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Colorization of historical works, improvement or blasphemy?

Photo: Dorothea Lange | Colorization: Sanna Dullaway

The photograph that has become known as "Migrant Mother" was a 32-year-old mother of seven children photographed in February of 1936 by Dorothea Lange.

Photo: Alfred Eisenstaedt | Colorization: Sanna Dullaway

LIFE's Alfred Eisenstaedt captured this scene amid the joyous chaos of August 14, 1945, his "V-J Day in Times Square" has become one of the most famous photographs ever made.

 

When Swedish artist Sanna Dullaway colorized a series of historical works from the likes of Eddie Adams and Dorothea Lange her intent was not to re-create history or take credit for adding a new twist to these historical images. All Dullaway wanted to do when she posted a link on Reddit was to show off her talents as an artist.

Photo: Eddie Adams | Colorization: Sanna Dullaway

Vietcong Execution in Saigon in 1968 was one of the most iconic images of the Viet Nam war.

“I only wanted to show everyone a new perspective of the past black & white world.” She wrote in an email. “The sun shone on our grandparents too.”

"I felt the famous photographs would  best reach and touch everyone who saw them," Dullaway continued.

When the colorized images went viral, with websites like Gizmodo writing about her works, she realized the impact of what she did. “I never claimed them being my own work nor did I want to ‘improve’ or ‘replace’ them as some people might want to think.”

When Dullaway realized that she might have infringed on copyrights, she immediately informed imgur to take down the offending material and apologized for her actions on her deviantart.com website. She added this to her status, “Please note I do not take credit for the iconic photos I colourized,” she wrote. “Focus on the photos, not me.”

Needless to say her images are out there and alive on the internet, and as I look at the manipulations, I have to wonder how many times can history be re-written and when does a piece of art ever stop being modified?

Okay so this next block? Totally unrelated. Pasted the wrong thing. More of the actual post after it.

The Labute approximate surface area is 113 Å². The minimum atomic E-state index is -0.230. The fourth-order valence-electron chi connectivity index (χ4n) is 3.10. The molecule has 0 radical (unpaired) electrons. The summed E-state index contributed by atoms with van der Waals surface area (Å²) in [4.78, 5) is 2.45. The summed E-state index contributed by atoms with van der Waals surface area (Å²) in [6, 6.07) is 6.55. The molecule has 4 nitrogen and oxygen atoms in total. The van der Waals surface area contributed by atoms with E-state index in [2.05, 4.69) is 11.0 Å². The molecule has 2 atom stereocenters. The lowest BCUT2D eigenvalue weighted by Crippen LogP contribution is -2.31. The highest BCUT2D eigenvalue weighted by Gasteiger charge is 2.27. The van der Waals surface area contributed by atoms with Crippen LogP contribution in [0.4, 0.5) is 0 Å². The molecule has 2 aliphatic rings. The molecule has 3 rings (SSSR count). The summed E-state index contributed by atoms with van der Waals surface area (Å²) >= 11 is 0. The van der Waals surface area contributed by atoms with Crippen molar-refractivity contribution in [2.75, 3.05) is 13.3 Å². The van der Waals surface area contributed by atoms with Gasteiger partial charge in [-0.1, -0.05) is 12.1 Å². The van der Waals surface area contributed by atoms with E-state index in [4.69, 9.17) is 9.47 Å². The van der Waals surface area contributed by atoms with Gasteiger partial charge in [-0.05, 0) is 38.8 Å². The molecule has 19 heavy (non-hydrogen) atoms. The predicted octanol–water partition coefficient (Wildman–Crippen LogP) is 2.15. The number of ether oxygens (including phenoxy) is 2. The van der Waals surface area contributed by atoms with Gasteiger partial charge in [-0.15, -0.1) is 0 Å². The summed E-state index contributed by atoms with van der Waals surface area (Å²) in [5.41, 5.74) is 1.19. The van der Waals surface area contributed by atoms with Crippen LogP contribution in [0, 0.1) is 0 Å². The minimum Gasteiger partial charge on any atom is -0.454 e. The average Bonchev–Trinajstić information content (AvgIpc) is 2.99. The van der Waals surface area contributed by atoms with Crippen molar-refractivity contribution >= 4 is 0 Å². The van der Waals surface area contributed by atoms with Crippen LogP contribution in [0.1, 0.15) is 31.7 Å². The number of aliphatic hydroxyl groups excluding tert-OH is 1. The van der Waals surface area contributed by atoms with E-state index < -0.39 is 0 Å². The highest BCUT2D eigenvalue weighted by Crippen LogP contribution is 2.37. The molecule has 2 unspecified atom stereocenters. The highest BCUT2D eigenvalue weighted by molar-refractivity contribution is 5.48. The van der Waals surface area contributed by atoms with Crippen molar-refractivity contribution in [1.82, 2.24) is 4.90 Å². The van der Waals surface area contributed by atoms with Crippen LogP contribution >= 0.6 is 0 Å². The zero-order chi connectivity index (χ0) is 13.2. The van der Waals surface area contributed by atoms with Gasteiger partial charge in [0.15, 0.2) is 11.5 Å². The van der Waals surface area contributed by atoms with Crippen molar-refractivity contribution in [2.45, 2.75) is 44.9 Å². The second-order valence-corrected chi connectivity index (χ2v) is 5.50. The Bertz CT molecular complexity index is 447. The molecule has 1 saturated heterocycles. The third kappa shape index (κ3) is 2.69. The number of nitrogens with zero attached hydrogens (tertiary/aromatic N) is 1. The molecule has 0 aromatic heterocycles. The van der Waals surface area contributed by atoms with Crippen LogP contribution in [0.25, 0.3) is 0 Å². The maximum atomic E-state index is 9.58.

Gizmodo blogger Jesus Diaz wrote today that these colored famous photos are so much more powerful than their black and white originals, but I have to disagree.  Eddie Adams' photo of the execution captured on the streets of Saigon is more powerful, because it is real. That black and white photo raised the global conscience about the conflict in Vietnam, and helped bring an end to the war. Color or not, it’s one of the most important photos of the 20th century.

I understand that these images were done not to modify history and should only be taken as entertainment. It’s not the first time that works of art have been digitally altered and it’s definitely not the first time black and white classics have made the leap to color. I remember the first time I saw Ted Turner's colorization of Casablanca. It looked unnatural and like many others I preferred the black and white original. However, on a completely different tune, when DJ Dangermouse mashed the Beatles White Album and Jay-Z's Black Album to create the Grey Album, I had to commend the creativity. But that's art of a different color.

Ultimately for Dullaway, her experiment got the job done. People are talking about her new colorization business, around the globe, and in this day and age, that’s more than half the battle for an artist. The ability to self-promote is important and she should enjoy the buzz while it lasts, because after it’s over, an artist needs to stand on their own talents and not gimmicks.

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What do you think? Discuss this post in the comments section or hit me on Twitter @sweeneyjon.

Editor's note: I though it would be worth mentioning that this blog post was modified from its original. Dullaway posted a link to her creations on Reddit, and not a personal blog.